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According to digital marketing agency AdLift, India’s influencer market is estimated at $75-150 million a year, as compared to the global market of $1.75 billion.
There is a considerable activity expected in this area as more Indians go online with pocket-friendly data plans and affordable smartphones. As per ASCI’s Trust in Advertising Report, released last December, viewership of ads on digital platforms is virtually the same in rural (82%) and metro (83%) areas. Keeping in mind the growing consumption of digital advertising, the influencer guidelines have become the need of the hour.
While platforms such as Instagram, Facebook and YouTube have in-built features to disclose if an influencer’s content is sponsored, multiple creators still get away by not revealing it as a paid activity. Such non-disclosure is arguably a disservice to consumers and is misleading. There have also been multiple complaints about influencers posting content around products such as alcohol, which are prohibited to be advertised.
With its growing popularity, influencer marketing has also come under the scanner of advertising industry watchdog – Advertising Standards Council of India (ASCI), which has recently introduced the draft digital media advertising guidelines for influencers. These guidelines were available for all stakeholders, including industry, digital influencers as well as consumers for feedback until March 8, 2021. Based on the feedback and inputs, the final guidelines will be issued by ASCI by March 31, 2021 and will be applicable to all promotional posts published on or after April 15, 2021.
The main objective of the guidelines are:
- to enable consumers to easily identify promotional content from regular posts on digital platforms;
- to guide social media influencers to become more responsible about their digital advertising content; and
- to provide a responsible advertising ecosystem for influencers; promote ethical practices, fair and transparent expression.
The key points of the draft guidelines are as follows:
- Advertisements must be recognizable by the average consumer from editorial and independent user-generated content, to prevent the audience from being confused between the two. Thus, a disclosure label must be added from the list of approved labels (viz., #ad, #collab, #promo, #sponsored & #partnership). Only permitted disclosure labels will be considered as adequate as consumers may not be familiar with various creative ways in which advertisers and influencers may wish to convey that the said communication is an advertisement.
- The disclosure label used to highlight advertising content needs to be upfront (within the first two lines of any given platform, such that a consumer need not click on see more or have to scroll under the fold), prominent, appropriate for the channel and suitable for all potential devices.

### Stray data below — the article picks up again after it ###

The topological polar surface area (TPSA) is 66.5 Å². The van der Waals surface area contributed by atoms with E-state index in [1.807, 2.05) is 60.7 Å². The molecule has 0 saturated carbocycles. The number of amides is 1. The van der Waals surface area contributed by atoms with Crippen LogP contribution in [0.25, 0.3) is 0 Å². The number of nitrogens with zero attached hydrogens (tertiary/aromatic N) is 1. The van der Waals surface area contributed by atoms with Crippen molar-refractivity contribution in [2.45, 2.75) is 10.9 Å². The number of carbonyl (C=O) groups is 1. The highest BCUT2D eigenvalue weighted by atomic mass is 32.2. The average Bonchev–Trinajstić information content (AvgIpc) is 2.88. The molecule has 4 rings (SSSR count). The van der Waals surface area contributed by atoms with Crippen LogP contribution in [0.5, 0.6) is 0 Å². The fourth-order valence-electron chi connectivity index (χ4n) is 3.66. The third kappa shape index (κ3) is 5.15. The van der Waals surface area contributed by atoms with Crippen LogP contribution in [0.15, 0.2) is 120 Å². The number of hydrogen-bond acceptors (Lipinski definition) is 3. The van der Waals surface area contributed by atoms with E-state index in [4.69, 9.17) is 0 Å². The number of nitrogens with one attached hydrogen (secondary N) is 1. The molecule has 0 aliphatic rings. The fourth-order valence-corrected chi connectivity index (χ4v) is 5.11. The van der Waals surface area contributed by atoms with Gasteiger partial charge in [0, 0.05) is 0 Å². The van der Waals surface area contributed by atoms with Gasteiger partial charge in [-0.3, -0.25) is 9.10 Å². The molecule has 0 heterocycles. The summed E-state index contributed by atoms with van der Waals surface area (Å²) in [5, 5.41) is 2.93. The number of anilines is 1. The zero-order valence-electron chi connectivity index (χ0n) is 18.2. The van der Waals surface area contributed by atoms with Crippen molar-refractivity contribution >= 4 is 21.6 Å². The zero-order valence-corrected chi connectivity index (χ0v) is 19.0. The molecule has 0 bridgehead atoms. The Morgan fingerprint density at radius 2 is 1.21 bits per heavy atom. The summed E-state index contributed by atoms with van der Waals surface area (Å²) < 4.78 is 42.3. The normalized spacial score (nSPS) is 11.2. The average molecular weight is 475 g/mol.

- The disclosure label must be in English or translated into the language of the advertisement in a way that it is understandable to the average consumer who is viewing the advertisement.
- Blanket disclosures in a profile/bio/about section will not be considered adequate.
- If the advertisement is only a picture post such as Instagram stories or Snapchat, the label needs to be superimposed over the picture so that the average consumer can see it clearly.
- In the case of video not accompanied by a text post, the disclosure label should be superimposed on the video in a manner that is easily visible to the viewer. For videos that last 15 seconds or lesser, the disclosure label must stay for a minimum of 2 seconds. For videos longer than 15 seconds but less than 2 minutes, the disclosure label stays for 1/3rd the length of the video. For videos which are 2 minutes or longer, the disclosure label must stay for the entire duration of the section in which the promoted brand or its features, benefits, etc. are mentioned. In live streams, the disclosure label should be placed periodically, for 5 seconds at the end of every minute so that users who see part of the stream can see the disclosure.
- In the case of audio media, the disclosure label must be clearly announced at the beginning and at the end of the audio.
- Filters should not be applied to social media advertisements if they exaggerate the effect of the claim that the brand is making. For example, to make hair shinier, teeth whiter, etc.
- The influencers must do their due diligence about any technical or performance claims made by them, such as 2X better, effect lasts for 1 month, fastest speed, best in class, etc. Evidence of due diligence would include correspondence with the advertiser or brand owner confirming that the specific claim made in the advertisement is capable of scientific substantiation.
- The contractual agreement between the advertiser and the influencer should include clauses pertaining to disclosure, use of filters and due diligence.
During the prolonged lockdown period, Indians have spent more time consuming content on their devices, in particular, by turning to YouTube and Facebook videos, and Instagram reels for everything from cooking to health and beauty tips. Resultantly, a fundamental shift has been observed in the influencer marketing space with big brands deepening their engagement with a variety of influencers as consumers. However, there are several examples of influencer marketing happening around us without tagging it as an #ad. Thus, the ASCI guidelines are the need of the hour to protect consumers, brands and advertising ecosystem at large.
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